This wall with the medieval rose window is all that remains of Winchester Palace. It was once an 80-acre estate with gardens, fountains, tennis courts, working farm and fish-stocked lake. Bishops from 1106 to 1626 live here as wealthy, worldly rulers. (Rick Steves)
 Borough Market

 notice the variety of mushrooms!
 Best Fish & Chips John ever had!
and my chicken wrap was d.e.l.i.c.i.o.u.s!

6 comments:

Sharon - creativity and family said...

I think you have seen more than I have living in England all my life! This is making me long to explore London a bit more :-)

Ann said...

gorgeous, everything just gorgeous. Had you not explained it I never would have pronounced Southwark Bridge correctly. That food sure does look good. I'm kind of hungry now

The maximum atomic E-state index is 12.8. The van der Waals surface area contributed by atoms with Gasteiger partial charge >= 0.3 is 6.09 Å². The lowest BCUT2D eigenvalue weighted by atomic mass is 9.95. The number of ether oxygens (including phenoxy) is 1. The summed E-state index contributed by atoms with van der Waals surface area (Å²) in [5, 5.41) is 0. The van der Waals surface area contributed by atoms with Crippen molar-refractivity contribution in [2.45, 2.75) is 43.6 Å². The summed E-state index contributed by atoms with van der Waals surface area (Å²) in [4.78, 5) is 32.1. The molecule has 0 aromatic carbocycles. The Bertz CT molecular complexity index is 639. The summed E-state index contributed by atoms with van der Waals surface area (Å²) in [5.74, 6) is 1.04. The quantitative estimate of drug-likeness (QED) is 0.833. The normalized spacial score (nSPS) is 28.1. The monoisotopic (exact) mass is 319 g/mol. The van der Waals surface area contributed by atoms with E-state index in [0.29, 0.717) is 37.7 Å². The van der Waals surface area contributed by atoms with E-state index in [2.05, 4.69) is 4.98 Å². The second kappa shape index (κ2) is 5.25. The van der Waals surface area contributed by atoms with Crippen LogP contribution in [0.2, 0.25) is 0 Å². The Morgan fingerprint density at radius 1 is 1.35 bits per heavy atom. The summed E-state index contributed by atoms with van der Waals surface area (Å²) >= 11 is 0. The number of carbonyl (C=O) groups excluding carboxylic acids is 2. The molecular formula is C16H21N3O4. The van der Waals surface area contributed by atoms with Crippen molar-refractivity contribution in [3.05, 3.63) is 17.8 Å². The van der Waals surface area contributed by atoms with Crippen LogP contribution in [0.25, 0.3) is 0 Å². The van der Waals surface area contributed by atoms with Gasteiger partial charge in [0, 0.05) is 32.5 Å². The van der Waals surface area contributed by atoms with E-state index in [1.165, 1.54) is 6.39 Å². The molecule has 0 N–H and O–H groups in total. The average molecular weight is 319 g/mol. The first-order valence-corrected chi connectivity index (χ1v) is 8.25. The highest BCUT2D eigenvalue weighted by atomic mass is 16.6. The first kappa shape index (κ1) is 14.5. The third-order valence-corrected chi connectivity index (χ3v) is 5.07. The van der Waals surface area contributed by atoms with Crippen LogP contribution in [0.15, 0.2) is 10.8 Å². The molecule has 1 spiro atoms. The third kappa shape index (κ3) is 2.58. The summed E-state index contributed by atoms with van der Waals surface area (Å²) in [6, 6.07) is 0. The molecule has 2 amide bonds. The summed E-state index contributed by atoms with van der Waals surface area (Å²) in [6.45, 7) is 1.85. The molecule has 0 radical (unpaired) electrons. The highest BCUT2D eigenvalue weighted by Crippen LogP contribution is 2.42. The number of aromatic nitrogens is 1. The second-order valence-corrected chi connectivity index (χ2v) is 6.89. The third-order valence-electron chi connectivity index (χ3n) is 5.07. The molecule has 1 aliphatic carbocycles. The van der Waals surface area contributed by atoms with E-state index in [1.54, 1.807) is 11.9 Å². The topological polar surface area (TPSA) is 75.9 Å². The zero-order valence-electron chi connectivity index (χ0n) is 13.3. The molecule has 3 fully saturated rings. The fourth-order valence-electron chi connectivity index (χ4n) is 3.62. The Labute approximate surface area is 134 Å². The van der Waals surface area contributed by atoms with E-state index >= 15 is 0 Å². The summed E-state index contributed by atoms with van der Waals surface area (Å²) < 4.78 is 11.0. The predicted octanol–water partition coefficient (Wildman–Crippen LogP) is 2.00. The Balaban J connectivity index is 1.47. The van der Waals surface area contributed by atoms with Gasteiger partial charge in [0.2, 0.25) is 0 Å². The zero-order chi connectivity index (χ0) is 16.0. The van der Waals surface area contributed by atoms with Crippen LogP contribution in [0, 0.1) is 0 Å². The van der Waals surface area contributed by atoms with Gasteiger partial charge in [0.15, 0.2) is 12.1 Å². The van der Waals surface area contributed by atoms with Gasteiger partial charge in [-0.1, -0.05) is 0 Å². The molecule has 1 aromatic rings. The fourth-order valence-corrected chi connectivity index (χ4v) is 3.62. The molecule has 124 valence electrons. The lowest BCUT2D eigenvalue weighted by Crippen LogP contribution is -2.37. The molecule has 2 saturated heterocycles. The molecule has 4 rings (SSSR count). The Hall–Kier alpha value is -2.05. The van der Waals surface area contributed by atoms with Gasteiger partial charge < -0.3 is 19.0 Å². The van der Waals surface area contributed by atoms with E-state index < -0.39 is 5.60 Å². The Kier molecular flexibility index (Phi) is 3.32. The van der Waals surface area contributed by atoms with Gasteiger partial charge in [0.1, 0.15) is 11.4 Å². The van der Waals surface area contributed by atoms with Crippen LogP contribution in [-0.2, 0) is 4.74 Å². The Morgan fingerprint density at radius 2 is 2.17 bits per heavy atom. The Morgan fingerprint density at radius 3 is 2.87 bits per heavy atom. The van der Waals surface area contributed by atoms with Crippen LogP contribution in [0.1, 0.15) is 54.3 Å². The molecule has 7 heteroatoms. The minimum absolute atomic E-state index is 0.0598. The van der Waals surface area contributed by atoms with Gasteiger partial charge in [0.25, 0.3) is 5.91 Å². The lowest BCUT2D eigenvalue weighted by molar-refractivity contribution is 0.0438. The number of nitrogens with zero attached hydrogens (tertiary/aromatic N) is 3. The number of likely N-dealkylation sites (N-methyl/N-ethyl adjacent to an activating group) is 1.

Jacqueline said...

What a fun trip through this part of London! Certainly wouldn't have wanted to be thrown in the Clink - how awful! Man's inhumanity to man! Glad we have progressed a little since then.
What charming buildings and doors to explore. So adorable what you said about hubby - and to get to spend this time with him is the icing on the cake in life, isn't it!
Continue having a wonderful time.

Dayle ~ A Collection of Days said...

Amazing trip. I want to go!

Susan said...

Oh my goodness, LDH. What a fabulous trip you and hubby had. Loved all your posts. Now, the back to reality is, indeed, a challenge but you will do it. And your memories will be golden forever. Susan

Weekend-Windup said...

Sounds wonderful!